Tuesday, 19 July 2016

First Brexit, Now This

Trident is Britain's nuclear weapons system. It's made up of four submarines – one of which is on patrol at all times - carrying up to 40 nuclear warheads on board. Each of these warheads is eight times more powerful than the atomic bomb which was dropped on Hiroshima.
Former Prime Minister Tony Blair, one of the biggest supporters of replacing Trident in 2007, has admitted that the only purpose of maintaining the nuclear weapons system is to give Britain status.
Trident and legality
These weapons have no legitimate purpose: their use would be illegal under almost every conceivable circumstance, as huge numbers of civilian casualties would be unavoidable. That is why the International Court of Justice ruled in 1996 the threat or use of nuclear weapons would be contrary to the rules of international law.
Trident and security
Not only are these weapons immoral, potentially genocidal and strategically irrelevant in the face of the realistic threats we face today, they are also hugely expensive. The Government's National Security Strategy identifies international terrorism, cyber-attacks and natural hazards as greater threats than nuclear war.
Trident and its cost
The government is in favour of replacing Trident at a cost of at least £205 billion. This money would be enough to improve the NHS by building 120 state of the art hospitals and employing 150,000 new nurses, build 3 million affordable homes, install solar panels in every home in the UK or pay the tuition fees for 8 million students.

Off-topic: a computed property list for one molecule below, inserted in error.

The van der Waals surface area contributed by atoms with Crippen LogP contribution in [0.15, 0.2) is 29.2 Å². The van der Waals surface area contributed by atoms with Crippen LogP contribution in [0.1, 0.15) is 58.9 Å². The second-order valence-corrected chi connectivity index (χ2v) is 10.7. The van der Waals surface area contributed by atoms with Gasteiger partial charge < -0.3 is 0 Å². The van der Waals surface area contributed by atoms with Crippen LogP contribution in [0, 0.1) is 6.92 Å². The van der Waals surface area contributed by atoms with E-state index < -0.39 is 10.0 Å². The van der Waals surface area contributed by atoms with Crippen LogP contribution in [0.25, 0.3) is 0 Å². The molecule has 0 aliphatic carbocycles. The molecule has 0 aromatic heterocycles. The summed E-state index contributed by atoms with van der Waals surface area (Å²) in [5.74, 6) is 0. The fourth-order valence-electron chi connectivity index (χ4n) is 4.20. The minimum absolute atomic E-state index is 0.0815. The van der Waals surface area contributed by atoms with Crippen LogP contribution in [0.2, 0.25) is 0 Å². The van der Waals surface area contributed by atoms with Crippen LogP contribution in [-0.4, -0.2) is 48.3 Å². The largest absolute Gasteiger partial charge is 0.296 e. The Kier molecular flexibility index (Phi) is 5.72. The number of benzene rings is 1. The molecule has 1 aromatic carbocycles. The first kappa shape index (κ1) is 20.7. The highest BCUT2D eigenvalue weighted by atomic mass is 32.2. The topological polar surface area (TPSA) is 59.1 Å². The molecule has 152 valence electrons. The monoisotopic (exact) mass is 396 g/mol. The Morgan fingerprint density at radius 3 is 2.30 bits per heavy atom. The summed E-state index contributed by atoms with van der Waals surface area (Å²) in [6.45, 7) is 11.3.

Trident and the election
Trident was a major point of debate in the 2015 General Election, with the spectactular gains of the Scottish National Party (SNP) a stark indicator of opposition to nuclear weapons in Scotland. The Scottish people are joined by millions all over the UK who want to see an end to Trident.
You read that and it makes perfect sense, right? Except last night MPs voted 4 to 1 to renew the Trident Missiles. I am just heartbroken as this has long been a cause close to my heart. This has been a concern of mine ever since i grew up in the shadow of the Cold War. 
Being a Quaker helped me find others who shared my views on this. I joined the CND (Campaign for Nuclear Disarmament) when we lived in England and participated in Wool Against Weapons two years ago where we helped to knit a seven mile long pink scarf that was displayed between two armaments factories as a protest. You can read about my experience here:  http://spidergrrlvstheworld.blogspot.co.uk/2014/08/wool-against-weapons.html
So much of this campaign (just like the Brexit campaign) was based on fear and fear is no way to make your decisions. I am hugely disappointed. Heartbroken. Gutted. 
It is interesting to note that the submarines that house the weapons are held in Scotland on a naval base on the River Clyde. The SNP (Scottish National Party) is VERY anti-nuclear. They were also very anti-Brexit. It almost makes me want to move to Scotland. Scotland tried to leave the UK a few years ago and the vote did not succeed but there is talk now that they want a re-vote and this time I think they will win. They would leave the UK and join the EU. And what would happen to missiles at Faslane?  
As with Brexit, we must make do with what we have been given and work to change it. Complaining is not enough. We must find a way to look for the Light in the Darkness. 

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